Floz Panseri, long time tour manager for The Skatalites, came to Brooklyn from her native Italy in 2015, and met Father German early on in 2016. They became close friends. “I can say that he was the most generous person ever, he was working hard. Waking up at 3am to go to the City to work till 1, coming back home on Monday working on the radio. Doesn’t matter his schedule, he was always out there to support people.”
So many people I spoke to echoed her sentiments about Father German’s ability to forego sleep. “He wasn’t worry to don’t sleep, but he was concerned to support the people; he was protecting and supporting women badly, he was all for the Queens, as a father, a protector,” Floz said. “I think that he did for many people and we can see that from the love and the devastation that he created all around with this loss. For artists like Lila Iké, Iba Mahr, Naomi Cowan, Tuff Like Iron, he was the one that once they came to NYC for the first time, he just carried them everywhere. He always introduced people to people. He was just like that, he wanted to see people together; he wanted to create connections.”
Maddie Ruthless of the Far East Band echoed that sentiment: “He was the great connector, a beacon of strength. He introduced you to everybody at the dance – Horace Andy! Sammy Dread! He was always supportive with positivity and encouragement. He was always hatching a scheme on your behalf!” Maddie recalls that “he kind of came out of no where in her life, and then became an Angel. He’s so inspirational. He was the glue of NY Reggae. He genuinely wanted to see a more woman-focused reggae scene.” A bit of a mystery, Father German always seemed to want to know more about you, than he was willing to share about himself. Such a rare breed of humility and care, Maddie called him an “unmatched person”.
Don Miller, a young selector who lived in NYC around 2012-2016, passed through a party in the early days of The Den, at the recommendation of Ras Teyo who he randomly met while buying records at Deadly Dragon. There he met German and Beanz, “who were welcoming and kind. Beanz was cooking food out on the grill, and German introduced me to his sister Karla, who was bartending”. Miller goes on to say “that started my relationship with Soul Beat, later Soul Jah Sundays. There were some other names over the years, too, but The Den was the location where we held parties most of the time, and eventually the group of selectors that played there, grew tight like a family: German, Beanz, Tayo, Lioness, Sweet V, Real Ras, DJ Rich and Kandu (from King Lion), African Violet, Azad One Wise, John Dubstar, Willow Tree, Granty Hi-Fi, Mikey Spectrum, Snypa Movements, Jonny Go Figure, King Shane from Black Talons, Ras Smack, Shawne/Black Empresses 368, and others that played less regularly.”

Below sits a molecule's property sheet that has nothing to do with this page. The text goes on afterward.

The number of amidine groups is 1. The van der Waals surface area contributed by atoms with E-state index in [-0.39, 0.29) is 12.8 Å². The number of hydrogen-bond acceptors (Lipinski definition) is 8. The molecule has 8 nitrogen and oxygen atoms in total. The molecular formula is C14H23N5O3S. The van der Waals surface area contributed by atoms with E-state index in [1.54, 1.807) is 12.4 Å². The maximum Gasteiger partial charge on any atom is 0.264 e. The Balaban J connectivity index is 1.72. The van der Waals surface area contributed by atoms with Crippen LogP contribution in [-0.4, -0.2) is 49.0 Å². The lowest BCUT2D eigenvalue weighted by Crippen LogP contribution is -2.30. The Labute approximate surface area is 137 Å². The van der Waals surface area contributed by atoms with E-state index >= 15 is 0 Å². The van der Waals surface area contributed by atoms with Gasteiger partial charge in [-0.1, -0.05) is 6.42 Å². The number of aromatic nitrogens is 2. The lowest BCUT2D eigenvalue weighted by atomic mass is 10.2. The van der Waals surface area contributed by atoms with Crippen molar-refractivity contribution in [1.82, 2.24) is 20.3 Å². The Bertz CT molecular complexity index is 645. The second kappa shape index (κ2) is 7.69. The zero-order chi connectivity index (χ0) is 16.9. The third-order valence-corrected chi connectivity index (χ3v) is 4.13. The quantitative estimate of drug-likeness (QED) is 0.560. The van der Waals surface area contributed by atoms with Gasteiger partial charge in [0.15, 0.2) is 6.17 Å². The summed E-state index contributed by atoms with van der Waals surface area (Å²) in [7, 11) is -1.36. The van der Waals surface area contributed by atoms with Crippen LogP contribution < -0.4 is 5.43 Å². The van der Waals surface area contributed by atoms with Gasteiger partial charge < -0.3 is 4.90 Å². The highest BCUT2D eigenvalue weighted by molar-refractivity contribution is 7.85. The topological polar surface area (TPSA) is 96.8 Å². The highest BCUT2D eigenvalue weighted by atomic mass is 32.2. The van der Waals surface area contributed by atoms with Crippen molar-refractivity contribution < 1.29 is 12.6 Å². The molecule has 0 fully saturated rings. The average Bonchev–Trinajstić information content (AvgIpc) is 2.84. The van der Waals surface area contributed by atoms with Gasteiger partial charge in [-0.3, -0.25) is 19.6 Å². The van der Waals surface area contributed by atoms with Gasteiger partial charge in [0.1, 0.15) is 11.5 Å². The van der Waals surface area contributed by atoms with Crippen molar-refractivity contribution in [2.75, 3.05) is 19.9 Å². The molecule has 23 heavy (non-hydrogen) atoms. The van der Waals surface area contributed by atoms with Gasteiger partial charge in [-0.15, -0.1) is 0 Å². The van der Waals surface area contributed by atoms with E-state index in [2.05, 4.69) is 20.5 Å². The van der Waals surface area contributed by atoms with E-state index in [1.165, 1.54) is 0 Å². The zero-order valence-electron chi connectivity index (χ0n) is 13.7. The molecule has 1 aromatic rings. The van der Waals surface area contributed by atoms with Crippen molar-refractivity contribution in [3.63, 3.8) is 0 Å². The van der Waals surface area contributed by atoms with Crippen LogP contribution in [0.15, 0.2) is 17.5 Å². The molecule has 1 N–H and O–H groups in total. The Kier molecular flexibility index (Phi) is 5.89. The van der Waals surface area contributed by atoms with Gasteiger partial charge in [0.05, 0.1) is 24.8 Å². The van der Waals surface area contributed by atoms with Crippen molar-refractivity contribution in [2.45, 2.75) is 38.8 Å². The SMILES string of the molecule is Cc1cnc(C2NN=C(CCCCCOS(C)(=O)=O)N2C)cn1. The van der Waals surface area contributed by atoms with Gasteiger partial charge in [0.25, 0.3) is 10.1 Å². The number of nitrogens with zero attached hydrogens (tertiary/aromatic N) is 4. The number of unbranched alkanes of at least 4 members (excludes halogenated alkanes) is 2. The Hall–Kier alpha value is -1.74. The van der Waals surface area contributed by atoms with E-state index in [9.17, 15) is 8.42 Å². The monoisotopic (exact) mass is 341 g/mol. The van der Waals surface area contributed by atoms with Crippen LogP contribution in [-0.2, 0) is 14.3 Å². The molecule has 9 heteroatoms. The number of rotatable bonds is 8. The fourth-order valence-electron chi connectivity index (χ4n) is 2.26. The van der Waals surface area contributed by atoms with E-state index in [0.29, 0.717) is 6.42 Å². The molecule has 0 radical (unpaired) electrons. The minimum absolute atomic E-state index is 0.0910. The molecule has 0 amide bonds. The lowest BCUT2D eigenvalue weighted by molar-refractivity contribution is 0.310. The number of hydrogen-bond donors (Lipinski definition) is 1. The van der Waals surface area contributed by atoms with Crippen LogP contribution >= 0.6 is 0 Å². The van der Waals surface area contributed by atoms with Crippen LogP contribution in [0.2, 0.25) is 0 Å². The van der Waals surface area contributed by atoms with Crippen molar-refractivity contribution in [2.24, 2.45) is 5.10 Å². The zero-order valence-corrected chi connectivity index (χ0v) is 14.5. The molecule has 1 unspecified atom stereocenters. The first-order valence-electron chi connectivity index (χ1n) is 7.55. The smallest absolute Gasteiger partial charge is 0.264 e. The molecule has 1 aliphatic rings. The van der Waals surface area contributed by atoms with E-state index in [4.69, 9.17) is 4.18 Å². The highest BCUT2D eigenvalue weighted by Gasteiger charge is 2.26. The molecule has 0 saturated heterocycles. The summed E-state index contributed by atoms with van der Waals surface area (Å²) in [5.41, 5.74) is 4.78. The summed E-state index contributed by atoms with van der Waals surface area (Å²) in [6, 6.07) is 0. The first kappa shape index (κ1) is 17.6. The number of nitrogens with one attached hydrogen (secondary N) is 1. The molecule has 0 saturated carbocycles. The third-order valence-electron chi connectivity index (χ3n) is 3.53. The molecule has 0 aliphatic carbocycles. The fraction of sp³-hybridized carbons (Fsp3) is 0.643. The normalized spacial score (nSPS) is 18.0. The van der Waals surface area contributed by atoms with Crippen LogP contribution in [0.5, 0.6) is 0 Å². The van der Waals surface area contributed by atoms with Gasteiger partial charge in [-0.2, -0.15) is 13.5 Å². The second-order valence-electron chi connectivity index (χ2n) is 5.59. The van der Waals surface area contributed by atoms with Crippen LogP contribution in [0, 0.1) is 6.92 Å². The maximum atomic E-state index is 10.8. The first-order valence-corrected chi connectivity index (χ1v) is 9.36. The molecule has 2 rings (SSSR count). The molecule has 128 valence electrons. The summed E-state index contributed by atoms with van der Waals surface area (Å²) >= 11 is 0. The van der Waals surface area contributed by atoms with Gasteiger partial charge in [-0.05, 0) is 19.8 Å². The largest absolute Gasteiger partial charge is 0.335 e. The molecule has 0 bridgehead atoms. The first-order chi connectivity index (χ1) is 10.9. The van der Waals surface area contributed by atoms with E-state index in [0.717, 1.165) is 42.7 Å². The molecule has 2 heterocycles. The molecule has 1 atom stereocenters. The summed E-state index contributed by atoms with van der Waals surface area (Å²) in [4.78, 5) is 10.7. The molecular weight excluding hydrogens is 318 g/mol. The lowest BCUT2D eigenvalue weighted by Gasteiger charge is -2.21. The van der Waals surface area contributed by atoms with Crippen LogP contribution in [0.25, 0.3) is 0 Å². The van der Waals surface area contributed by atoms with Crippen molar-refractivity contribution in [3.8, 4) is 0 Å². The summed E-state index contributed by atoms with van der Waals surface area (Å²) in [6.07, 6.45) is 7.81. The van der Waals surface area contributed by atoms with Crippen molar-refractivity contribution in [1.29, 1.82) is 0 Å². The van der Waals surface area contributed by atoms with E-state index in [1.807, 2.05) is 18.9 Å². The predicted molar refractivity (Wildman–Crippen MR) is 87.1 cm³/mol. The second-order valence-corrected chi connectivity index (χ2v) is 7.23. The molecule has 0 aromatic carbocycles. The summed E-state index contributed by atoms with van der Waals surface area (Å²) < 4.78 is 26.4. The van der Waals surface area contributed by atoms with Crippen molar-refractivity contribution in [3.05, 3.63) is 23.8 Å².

Miller continues, with a variation of a sentiment and story, that many of the folks I spoke with echoed. “Throughout all of my time at The Den, German was the one that welcomed everyone in, threw parties for everyone’s birthdays, got there early to set up, stayed late after everyone left – often going upstairs to shower and go straight to work, without even a chance to sleep [Editor’s note: The DEN was the basement of Father German’s home in Brooklyn. He lived on the second floor]. I was blown away when I found out he had been washing windows at the same building for over a decade, taking the train daily from East Flatbush to Upper Manhattan. I’d get home late from the Den, wake up and drag myself to work the next day, only to be on the subway and see his “Blessed Rising” posts with sunrise and sky-high views from the side of a skyscraper in NYC. His dedication to reggae music and his musical friends and family was unwavering.”
German’s sister Karla Vera, has been his partner in everything, whether it was bartending a party, working the front door, or doing whatever had to be done. Out of four siblings, German and Karla were like the middle children, and they share the same group of friends. She remembers that it’s since his teens that he first got into reggae. Once he was Rasta, Karla recalled, he gravitated toward Consciousness. He began The Den. They made a musical family from a bunch of different walks of life. They had heartfelt conversations. She was proud of her brother. The things he did, “he did it for the love of reggae. He surrounded all of the things he did with Love.”
Karla said that her brother “knew how to organize.” I make mention of the fact that he was a Virgo (astrologically known to be very organized). “Yes,” Karla acknowledges, “he’s a Virgo and I’m a Pisces, so we work perfectly together.” (Pisces is completely opposite Virgo on the astro wheel). “I was his rock.” She also said that her brother could be “silly, and somewhat of a comedian.”
In speaking with Karla, I couldn’t help but notice that she had the same powerful, steady and positive traits as her brother. Here she was, mourning the sudden loss of her best friend, brother and partner. Due to the current situation with the Corona Virus (Covid-19), which is what ultimately took Father German’s life, she cannot properly mourn her brother; no gatherings with family or friends. No hugs of consolation and comfort. All of New York is currently “staying at home.” Karla spoke with a strength and a faith that commands respect and admiration.